I really liked the beginning of your paper. I was very drawn into it and really liked your references to how storytelling is woven into our daily lives with facebook, twitter, conversations with ourselves, etc. SO TRUE!!! I felt like the paragraph about the poetry slam threw me a little bit though. Perhaps it just needs a smoother transition into it?

    I think you have a great explanation or why we tell stories and what storytelling is, so certainly don’t lose that, but you didn’t mention the ELEMENTS of digital storytelling as the assignment asks. You probably ought to toss that in there somewhere.

    Grammatically – only thing I caught was in the 3rd paragraph, “weather” should be “whether”

    Great points you made ~ just a couple of tweaks here and there and I think you’ll be ready to publish!

  4. Kelly Gebauer permalink
    February 12, 2013 3:51 pm

    You start your blog out with a very interesting story that made me want to keep reading and check out the video. Well done with hooking your audience. You made your point very clear about the difference between digital storytelling and traditional storytelling with your fantastic story as an example. Wish I had thought of that.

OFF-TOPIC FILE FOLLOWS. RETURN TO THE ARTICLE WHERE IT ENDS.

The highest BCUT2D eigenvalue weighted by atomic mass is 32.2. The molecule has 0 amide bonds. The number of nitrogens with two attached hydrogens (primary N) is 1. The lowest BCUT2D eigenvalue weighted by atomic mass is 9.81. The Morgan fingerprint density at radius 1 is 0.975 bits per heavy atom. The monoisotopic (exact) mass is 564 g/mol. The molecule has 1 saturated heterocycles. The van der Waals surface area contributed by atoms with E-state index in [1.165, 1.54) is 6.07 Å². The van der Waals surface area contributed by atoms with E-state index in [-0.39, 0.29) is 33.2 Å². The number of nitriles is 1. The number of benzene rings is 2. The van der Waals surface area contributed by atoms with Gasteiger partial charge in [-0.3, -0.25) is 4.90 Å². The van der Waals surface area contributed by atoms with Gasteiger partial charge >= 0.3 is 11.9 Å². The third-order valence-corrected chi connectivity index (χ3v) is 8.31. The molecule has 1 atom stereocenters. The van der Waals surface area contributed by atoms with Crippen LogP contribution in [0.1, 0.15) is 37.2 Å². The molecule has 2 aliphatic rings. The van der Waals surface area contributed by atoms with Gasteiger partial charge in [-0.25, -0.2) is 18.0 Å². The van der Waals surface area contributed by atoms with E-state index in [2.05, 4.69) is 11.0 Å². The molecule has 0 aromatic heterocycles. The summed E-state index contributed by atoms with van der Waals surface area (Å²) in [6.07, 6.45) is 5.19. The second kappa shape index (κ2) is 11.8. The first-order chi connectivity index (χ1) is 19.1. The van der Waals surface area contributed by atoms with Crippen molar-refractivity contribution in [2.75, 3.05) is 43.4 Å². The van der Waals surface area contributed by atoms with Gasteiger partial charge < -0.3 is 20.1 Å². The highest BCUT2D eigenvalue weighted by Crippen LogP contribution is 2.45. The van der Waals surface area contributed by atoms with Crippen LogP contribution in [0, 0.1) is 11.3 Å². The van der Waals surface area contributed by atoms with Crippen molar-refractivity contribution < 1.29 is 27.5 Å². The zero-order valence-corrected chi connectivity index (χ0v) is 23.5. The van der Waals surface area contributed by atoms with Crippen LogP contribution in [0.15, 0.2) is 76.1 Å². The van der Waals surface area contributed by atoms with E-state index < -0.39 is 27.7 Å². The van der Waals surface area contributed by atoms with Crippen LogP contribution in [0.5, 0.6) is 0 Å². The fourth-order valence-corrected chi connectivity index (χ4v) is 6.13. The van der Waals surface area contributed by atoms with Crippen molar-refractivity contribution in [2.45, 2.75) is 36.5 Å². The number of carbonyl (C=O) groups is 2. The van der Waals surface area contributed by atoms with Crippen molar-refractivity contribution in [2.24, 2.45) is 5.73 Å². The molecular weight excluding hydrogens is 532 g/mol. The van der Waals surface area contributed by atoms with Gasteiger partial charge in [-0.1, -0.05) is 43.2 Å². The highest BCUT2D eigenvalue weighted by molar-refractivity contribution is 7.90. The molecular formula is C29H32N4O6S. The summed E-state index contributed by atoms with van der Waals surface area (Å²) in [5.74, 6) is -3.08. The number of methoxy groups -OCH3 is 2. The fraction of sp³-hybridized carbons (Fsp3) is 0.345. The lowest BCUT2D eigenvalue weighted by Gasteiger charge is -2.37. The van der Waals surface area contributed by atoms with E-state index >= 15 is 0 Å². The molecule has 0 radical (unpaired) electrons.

I like how you focused on the art form aspect of storytelling. This sentence brought it home, “Storytelling is an art form, the same way digital storytelling is an art form.” It made me think about the similarities between traditional and digital art wise. I focused on the communication aspect in my blog more than the art. It was nice to read this perspective and it adds to my growing definition.

    I also agree we can’t limit the definition of digital storytelling, but I think guidelines are also important too. So I think eventually a balance we be found.

    Here is a tiny error I found:
    Weather (whether) it is traditional storytelling or digital storytelling, storytelling impacts our lives.